Mother tongue may affect hearers’ listening to judge the actual sounds
they hear. In Munson’s study, he measures three different native speakers—Greek,
English, Japanese with /K/ before front vowel. The result shows that Greek
speakers mostly perceive the right /K/.However, English speakers tend to
substitute /K/ with /t/ and Japanese chose /??/.From
the outcome, it shows that one’s learning experience indeed influences one’s hearing,
especially on the recognition.
In Ma’s study, Visual Analog Scaling (VAS) has been
mentioned. In contrast to traditional binary theory.VAS can probe more detail
of the difference of the sound. Through VAS, listener is asked to sit front of
the computer, and they are asked to choose the correct sounds that they hear.
Based on the VAS Rating, the derivation that listeners misjudge is present continuously
from which one can see how these variations change. What’s more in /s/ and /?/ test,
participants focusing on Children aged 2-5 are categorized into male and
female. During the test, Ma randomly inserts some vowel judgments in it. The
ratings show that VAS is more stable than binary ratings.
Johnson and Babel(2012) exam the perception of
fricatives by Dutch and English speakers. First, as to fricative phonemes, Dutch
and English have different inventories. For example, in Dutch it ha/x/ while
/s/ and /?/ in English. The phonological that applied to these sounds are also different
in Dutch and English.
In Johnson and Babel’s experiment, the participants do
not need to learn the target sounds that they are asked to test. The words that
they choose are disyllabic. The target sounds are /f ??x h/ and they are
encompassed by the vowels a, I and u.; the patterns are a_ai_iand u_u .Further
they use the letters to form the sentences and ask the participant to listen
and repeat. This result implies that if the language lacks certain phonemic
contrast, it would cause its speaker hard in perceiving the sounds. For
example, ? is rated similar to s while they testing Dutch speaker. They
supposes these may be the result that while listening ? Dutch listener may
pay more attention on the transition of vowel formant than the fricative noise.
However one may argue that learning experience may be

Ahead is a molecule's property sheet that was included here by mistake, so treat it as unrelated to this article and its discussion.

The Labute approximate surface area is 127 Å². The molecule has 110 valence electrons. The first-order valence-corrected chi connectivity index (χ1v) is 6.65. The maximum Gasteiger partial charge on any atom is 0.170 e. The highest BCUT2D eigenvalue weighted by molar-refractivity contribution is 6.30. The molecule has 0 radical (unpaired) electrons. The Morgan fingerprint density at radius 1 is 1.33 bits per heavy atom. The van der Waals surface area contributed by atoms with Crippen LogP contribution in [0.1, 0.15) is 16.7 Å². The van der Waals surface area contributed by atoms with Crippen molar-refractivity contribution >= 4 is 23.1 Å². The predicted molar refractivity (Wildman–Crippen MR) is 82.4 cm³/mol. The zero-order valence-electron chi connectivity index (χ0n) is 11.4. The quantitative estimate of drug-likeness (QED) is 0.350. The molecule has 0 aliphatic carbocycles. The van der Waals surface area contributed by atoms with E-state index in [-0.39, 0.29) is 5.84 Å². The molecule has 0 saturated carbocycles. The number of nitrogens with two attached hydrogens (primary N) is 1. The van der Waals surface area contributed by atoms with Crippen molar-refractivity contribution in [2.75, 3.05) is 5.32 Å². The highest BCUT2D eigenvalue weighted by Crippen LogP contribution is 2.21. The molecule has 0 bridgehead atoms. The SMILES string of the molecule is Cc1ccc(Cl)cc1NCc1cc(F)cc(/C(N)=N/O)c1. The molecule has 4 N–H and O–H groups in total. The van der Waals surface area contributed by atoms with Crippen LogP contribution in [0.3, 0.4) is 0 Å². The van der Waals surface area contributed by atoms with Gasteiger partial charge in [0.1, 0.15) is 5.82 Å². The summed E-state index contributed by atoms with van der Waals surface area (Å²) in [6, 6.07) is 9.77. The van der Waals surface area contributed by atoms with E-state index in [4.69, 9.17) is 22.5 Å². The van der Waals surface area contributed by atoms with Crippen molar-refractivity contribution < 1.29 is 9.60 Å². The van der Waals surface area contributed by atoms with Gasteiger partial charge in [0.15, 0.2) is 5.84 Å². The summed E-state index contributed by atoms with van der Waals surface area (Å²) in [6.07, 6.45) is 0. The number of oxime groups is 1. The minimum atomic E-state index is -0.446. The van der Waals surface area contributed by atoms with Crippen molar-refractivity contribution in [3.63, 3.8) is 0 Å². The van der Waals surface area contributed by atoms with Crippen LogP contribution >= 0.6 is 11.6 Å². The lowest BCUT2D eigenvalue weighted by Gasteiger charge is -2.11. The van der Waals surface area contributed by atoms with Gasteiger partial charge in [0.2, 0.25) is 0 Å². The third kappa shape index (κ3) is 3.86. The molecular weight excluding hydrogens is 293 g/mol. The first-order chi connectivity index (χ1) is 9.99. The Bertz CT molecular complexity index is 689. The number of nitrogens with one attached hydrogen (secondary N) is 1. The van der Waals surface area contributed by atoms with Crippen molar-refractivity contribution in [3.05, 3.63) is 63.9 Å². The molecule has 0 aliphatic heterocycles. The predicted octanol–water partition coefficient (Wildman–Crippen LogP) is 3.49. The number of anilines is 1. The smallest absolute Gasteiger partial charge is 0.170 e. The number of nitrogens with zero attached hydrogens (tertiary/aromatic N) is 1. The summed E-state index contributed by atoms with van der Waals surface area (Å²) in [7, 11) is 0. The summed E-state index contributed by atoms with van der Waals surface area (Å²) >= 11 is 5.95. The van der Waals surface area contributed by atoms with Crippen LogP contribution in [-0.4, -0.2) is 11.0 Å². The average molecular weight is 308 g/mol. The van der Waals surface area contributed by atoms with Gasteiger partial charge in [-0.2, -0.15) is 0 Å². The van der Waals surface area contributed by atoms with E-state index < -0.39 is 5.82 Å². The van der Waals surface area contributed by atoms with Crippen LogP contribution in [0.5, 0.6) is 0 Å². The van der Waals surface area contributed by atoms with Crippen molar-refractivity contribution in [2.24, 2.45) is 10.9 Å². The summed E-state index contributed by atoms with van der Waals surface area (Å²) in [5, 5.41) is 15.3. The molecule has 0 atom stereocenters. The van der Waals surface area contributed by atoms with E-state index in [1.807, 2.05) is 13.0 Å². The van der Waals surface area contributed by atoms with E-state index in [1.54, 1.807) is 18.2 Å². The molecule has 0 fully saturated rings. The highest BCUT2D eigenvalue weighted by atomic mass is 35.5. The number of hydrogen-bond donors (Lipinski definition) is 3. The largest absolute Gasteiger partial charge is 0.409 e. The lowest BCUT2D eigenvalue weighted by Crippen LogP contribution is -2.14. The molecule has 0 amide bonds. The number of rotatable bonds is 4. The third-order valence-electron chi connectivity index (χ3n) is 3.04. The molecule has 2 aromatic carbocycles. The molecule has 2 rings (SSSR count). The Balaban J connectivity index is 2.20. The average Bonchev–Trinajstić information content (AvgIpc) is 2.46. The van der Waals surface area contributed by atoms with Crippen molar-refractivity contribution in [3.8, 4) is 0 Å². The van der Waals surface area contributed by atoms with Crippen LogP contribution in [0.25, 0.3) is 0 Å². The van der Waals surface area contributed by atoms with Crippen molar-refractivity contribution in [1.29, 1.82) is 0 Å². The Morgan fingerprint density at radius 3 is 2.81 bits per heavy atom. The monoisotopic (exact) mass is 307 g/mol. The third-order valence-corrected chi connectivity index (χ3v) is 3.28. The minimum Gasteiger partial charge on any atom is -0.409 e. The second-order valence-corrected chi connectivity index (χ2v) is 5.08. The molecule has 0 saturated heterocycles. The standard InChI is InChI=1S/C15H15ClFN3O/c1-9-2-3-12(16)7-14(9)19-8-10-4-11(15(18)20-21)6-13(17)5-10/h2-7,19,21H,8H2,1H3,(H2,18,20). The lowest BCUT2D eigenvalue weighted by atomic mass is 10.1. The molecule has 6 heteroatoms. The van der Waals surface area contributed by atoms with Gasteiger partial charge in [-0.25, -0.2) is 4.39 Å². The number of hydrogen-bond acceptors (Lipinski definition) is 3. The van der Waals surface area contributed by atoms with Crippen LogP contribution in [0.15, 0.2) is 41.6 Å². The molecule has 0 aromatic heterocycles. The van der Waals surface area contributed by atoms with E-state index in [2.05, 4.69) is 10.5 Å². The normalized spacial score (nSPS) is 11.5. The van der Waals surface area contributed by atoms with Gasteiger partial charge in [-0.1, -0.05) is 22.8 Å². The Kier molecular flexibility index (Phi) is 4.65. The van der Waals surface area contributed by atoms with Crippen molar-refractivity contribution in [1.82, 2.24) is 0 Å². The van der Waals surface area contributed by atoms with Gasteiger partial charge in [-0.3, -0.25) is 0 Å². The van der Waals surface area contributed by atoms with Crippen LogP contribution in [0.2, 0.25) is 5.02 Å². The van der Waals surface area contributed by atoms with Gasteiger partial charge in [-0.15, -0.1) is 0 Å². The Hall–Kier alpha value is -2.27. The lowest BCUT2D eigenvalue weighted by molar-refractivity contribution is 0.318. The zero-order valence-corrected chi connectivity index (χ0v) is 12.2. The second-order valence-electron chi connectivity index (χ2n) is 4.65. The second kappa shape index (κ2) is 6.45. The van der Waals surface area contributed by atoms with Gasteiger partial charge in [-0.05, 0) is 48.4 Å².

the factor that affects listeners’ judgments of these similar fricative sounds.
As the result of the doubt, Johnson designed a test which is suitable for lower
level processing in the perception of these sounds. They control the speed of
the recording speech and shorten the interval time of each stimulus to100ms. In
order to reduce the loading that caused by memory, what participants asked to
do is to decide it is the same or different of the two sounds. The lexical they
choose are the same as what have mentioned above. In this research the factor,
some lexical implication that the context of the sentences cause could be avoid
due to fast speech. The listeners’ reaction time could be viewed as the judgment
of perceptual distance—If the thinking time is shorter, the sounds are much
similar; contrarily if one needs a lot of time then the two sound share less
similar features. In this experiment Dutch and English show almost the same
reaction time. It excludes the possibility that the low-level auditory system
affects the judgment. Also, this experiment has the corresponding result as to
the last test of the similarity of the fricative sounds.
One’s inventory of his or her native phonemic similar
sounds would indeed affect the actual sounds he or she receives. However, do
there exist certain phonological combinations with these phonetic similar
sounds that are easily confused wile articulating and listening? Dinnsen(2013)
perceived that interdental sounds are easily confused as labial fricatives due
to the result of labialization. In contrast, grooved coronal fricatives
affected by dentalization are pronounced as labial fricatives. What’s more,
they also points out that these interdental resulting from the process of
dentalization would not be further labialized.
Dinnsen et.al do
a research on Children with poor fricative sound system in their native
language. They find two common errors. One of the error they call it “coronalization
” in which a labial sound is replaced by an interdenta; fricative. The other
error pattern, they name it as “Grooving” in which an interdental fricative is
substituted as a grove fricative. Examples they providing are fun??n and thumbs?m respectively.
As to the issue of phonetic similarity, we often connects it with
acoustic map which is drawn based on the natural phonetic features. However,
there still exists perceptual map which comes from the result of the auditory
confusion matrix conducted by Braida, Sekiyama and Dix.Based on Johnson (2004) In
the first level or the most closed relationship, /?/ and
/f/ are combined together. It disobey the acoustic features of the natural
sounds in which /?/ and /S/ are bonded.
The differences between thse two maps imply us that there still exists some mechanism
when the sound is transmitted to our brain and this mechanism affects our final
judgment. As to what kind of mechanism that different language system may
choose and to what degree it would change our perception of the sounds? It is still needed
to be considered